“The plan, if you can believe it, is to sleep on Copacabana beach on New’s Year’s night,” Samy chuckled to the stranger. The stranger who might have been processing the words slowly because it wasn’t spoken in his native language furrowed his brows to form a teepee on his forehead. But when he responded it was clear he had understood, “That is not a good idea. It is quite crowded there, not safe to sleep.” Samy shrugged her shoulders and responded in her usual nonchalant tone of deferring problems to later in time, “Yea we will figure it out. Thanks for the drink, keep the change.”
Samy and I grabbed our caipirinhas off the cart and settled on a plastic table scarred with past revelries. I licked my lips to feel the taste of the ocean air on my tongue. Here, on Ilha Grande, off the west coast of Brazil, real life seemed like a mirage. We had only planned to be on the island for a couple of days, before hastening back to Rio in time to scope out a place to stay for a few days, including the pinnacle New Year’s Eve night. But something about the breeziness of the island and its people made us want to stand still. So far, our impression of Brazil could be summed up as big and expensive. Ilha Grande, with its ivory coastlines, street-cart caipirinhas and congenial locals had changed all that. This was the Brasilia of lore and it had us hooked.
“Hiya, ladies, mind if we join you?” Two men with tans that made their blue eyes sparkle and complemented their umber hair were closing in on our table. The one who had spoken was taller, his shoulders sturdy against the singlet that read “Pura Vida Mae” signaling he might have made his way to South America via Costa Rica.
“Only if you buy us a round,” Samy quipped, pausing before, “Just kidding, yea sure, you can have those seats.” The men settled down and placed their matching Skol cans glistening with dew on the table.
“Where are you pretty ladies from,” the tall one asked, his eyes resting on Samy a bit longer for emphasis. I was no stranger to men being immediately drawn to Samy’s carmel eyes fringed with sweeping lashes and framed by beach waves. Where my hair seemed to stand upright more than flat, waging a war against humidity, Samy wore the humidity like a veil, reveling in the uplift it gave her fine but thick hair.
“Do you want to guess? I’m sure it’s not that hard to tell.” Samy loved playing this game. I didn’t. Being a hyphenate - Asian-American - meant that people often tried to guess our ancestral land rather than guessing the obvious from our American lilts. Not that I wasn’t accustomed to it, given that even in USA, a “Where are you from?” is usually followed up by “But where are you really from?”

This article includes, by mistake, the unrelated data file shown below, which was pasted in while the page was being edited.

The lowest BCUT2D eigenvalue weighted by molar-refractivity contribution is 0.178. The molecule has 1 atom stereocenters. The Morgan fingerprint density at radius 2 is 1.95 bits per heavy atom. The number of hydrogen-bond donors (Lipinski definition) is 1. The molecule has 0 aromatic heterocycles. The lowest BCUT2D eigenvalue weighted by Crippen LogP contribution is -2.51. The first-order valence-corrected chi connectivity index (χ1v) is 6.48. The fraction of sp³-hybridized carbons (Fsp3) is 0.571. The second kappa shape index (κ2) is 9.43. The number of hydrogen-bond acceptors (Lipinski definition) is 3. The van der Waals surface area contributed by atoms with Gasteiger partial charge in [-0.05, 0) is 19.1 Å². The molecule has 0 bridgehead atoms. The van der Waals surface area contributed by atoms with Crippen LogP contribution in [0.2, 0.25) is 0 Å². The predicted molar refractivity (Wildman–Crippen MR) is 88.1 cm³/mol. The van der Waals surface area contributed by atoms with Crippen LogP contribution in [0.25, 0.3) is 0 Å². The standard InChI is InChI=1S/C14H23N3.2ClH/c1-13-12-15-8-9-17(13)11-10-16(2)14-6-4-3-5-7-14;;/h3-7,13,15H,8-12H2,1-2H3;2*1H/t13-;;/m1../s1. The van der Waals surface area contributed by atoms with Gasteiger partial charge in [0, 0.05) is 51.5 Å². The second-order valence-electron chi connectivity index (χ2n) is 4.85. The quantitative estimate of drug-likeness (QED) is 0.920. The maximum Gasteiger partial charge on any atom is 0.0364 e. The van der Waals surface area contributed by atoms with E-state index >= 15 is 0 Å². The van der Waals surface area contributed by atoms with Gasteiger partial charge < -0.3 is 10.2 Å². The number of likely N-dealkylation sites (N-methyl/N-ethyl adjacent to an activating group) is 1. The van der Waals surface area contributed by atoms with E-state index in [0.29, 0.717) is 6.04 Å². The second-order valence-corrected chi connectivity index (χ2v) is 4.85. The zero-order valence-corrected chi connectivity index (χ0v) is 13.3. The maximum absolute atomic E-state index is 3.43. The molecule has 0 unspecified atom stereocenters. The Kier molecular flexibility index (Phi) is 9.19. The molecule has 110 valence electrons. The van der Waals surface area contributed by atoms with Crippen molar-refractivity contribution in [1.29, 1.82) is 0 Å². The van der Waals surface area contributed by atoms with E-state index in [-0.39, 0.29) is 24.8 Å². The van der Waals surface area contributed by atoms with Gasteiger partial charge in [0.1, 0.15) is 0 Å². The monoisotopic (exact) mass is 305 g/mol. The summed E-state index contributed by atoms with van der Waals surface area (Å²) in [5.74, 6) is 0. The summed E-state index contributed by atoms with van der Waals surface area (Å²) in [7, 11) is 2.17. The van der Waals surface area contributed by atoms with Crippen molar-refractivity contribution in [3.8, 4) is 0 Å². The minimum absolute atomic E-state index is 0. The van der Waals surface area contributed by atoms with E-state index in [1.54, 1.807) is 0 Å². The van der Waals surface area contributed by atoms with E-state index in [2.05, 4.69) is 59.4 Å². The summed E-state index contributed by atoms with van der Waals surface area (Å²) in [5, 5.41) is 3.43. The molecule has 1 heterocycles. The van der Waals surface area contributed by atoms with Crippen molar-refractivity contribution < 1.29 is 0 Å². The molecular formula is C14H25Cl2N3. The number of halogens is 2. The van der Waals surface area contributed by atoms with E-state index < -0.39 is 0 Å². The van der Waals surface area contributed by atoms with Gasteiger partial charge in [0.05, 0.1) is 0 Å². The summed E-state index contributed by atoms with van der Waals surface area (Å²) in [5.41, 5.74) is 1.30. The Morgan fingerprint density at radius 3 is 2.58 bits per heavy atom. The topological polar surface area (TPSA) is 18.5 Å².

“Oh I have gotten into trouble for this one before. I never guess ladies’ age or heritage,” the tall one bantered. I impatiently looked around for something to distract myself from this conversation. I had my fill of sparkling conversations with backpacking Brits and Aussies and Kiwis (I had these two pegged for Aussies or Kiwis) with the same stories of rowdy backpacker hostels and drinking games that lasted till three in the morning. The irony of coming all the way to one end of the world to play the same flip cup and beer pong I played in college in North Carolina was not lost on me.
“....are Kiwis ourselves,” I caught the tall one trail off. I smugly constricted my nose and caught the eye of the shorter Kiwi suddenly remembering there were two men in front of us. Was I expected to make conversation with him since we were clearly not part of the other conversation at the table? I watched him take a sip of his beer and wondered if he was used to being in the shadow of his taller friend. With a sudden feeling of kinship, I decided to extend a gesture with, “So how long have you guys been traveling?”
The short Kiwi’s eyes widened as if shocked anyone was speaking directly to him before replying, “Yea been round about two months; we’ve made our way from Mexico down here.” He pronounced here like he-ear and I realized how effortless it was for Kiwis to draw people in. It wasn’t quite like the Indian accent that I had grown up around which was widely panned in the Western world for its lack of couth. When I immigrated to the US from India at fifteen, I knew my best chance for survival in the suburbs of North Carolina was stamping the Indian enunciations out of my vernacular and dropping mouthy A-s and lazy G-s into my speech to stick out less like a sore thumb. I had met Samy a few months after my transatlantic migration; her hair was waist-length back then, but her defiant confidence hadn’t altered an inch in the ensuing decade. Maybe that’s what had nudged me toward her back then; fresh off the boat and lost, I was in desperate need of a compass to guide me through American life. But it wasn’t just that; she knew my constraints. Our parents were schooled in similar traditions of Indian upbringing and we were beholden to them - no boyfriends, no parties, no drinking or really any of the things that defined social strata in high school. But while I begrudgingly gave into my parent’s lack of imagination, Samy adopted these boundaries as a badge of honor, like it made her that much more complex and enigmatic than those around her. To say I tried my best to be more like Samy back then was not untrue.